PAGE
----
Mark to Market Suspension vs Bank Nationalization

by | Mar 3, 2009 | Asset Management, Stock Market Comments

Mark to Market is a topic I have written about previously.

You can read about them here. I don’t like changing the rules of the game in mid-stream, but something drastic needs to be done.  A terrific opinion piece was written in the Wall Street Journal recently by Peter Wallison.  If you click on his name, you can see his very impressive resume.  Graduate of Harvard Law, adviser to Nelson Rockefeller, adviser to President Reagan, General Counsel to the US Treasury, Wallison has the credentials.

The Obama Administration has still not come up with a plan to remove troubled assets from the balance sheets at banks.  Therefore, their solution appears to be “semi-nationalization,” as evidenced recently when the US Government and Citigroup agreed to convert the preferred shares held by the government into common shares.  The US Government will soon own approximately 36% of Citigroup, which is about as aclose as you can get to nationalizing a bank without coming right out and saying it.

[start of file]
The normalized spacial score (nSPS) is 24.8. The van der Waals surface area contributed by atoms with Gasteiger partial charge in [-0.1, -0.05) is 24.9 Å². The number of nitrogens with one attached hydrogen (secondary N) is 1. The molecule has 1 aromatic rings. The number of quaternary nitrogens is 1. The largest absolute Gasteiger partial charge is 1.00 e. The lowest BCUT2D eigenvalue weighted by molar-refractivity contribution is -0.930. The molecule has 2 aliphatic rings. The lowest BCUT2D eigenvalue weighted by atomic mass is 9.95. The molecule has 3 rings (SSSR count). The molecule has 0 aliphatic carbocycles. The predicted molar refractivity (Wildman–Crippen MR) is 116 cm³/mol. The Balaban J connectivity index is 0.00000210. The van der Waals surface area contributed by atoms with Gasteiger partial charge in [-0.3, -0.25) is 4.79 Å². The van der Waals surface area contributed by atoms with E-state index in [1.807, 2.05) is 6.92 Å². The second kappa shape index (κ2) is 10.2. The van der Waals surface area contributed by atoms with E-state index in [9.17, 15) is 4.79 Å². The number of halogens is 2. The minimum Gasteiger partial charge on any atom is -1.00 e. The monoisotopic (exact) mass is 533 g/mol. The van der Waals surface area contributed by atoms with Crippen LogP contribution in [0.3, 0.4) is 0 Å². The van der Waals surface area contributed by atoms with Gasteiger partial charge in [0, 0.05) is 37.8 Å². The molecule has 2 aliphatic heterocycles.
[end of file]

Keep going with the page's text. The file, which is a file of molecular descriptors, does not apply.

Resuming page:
Wallison asks a very important question as the thesis of his article.  Accounting rules are very important, and should not be bent.  This situation appears exceptional, but that does not mean there will be other exceptions in the future.  It is a dangerous precedent.  What most commentators and other media are missing is this important twist.  Wallison writes:

What happens, then, when there is virtually no market for these assets — as has been true for at least a year? In that case, accounting rules require the banks use whatever market indicators are available.

What will this imply for other banks that are in trouble, or soon fall into trouble?  How endless is the money supply?

I agree with Wallison’s approach…nationalizing the banks is a terrible solution.  Revisiting mark to the market needs to become a priority.  And Wallison writes:

…Both taxpayers and banks could come out well — and so would our economy — if the government were to buy the assets at their “net realizable value,” which is based on an assessment of their current cash flows, discounted by their expected credit losses over time.

Take a look at the article here (printed in the Wall Street Journal February 25, 2009).  Additionally, suspending mark to market can effectively replace another cash infusion from the Government.  It is worthy of consideration.

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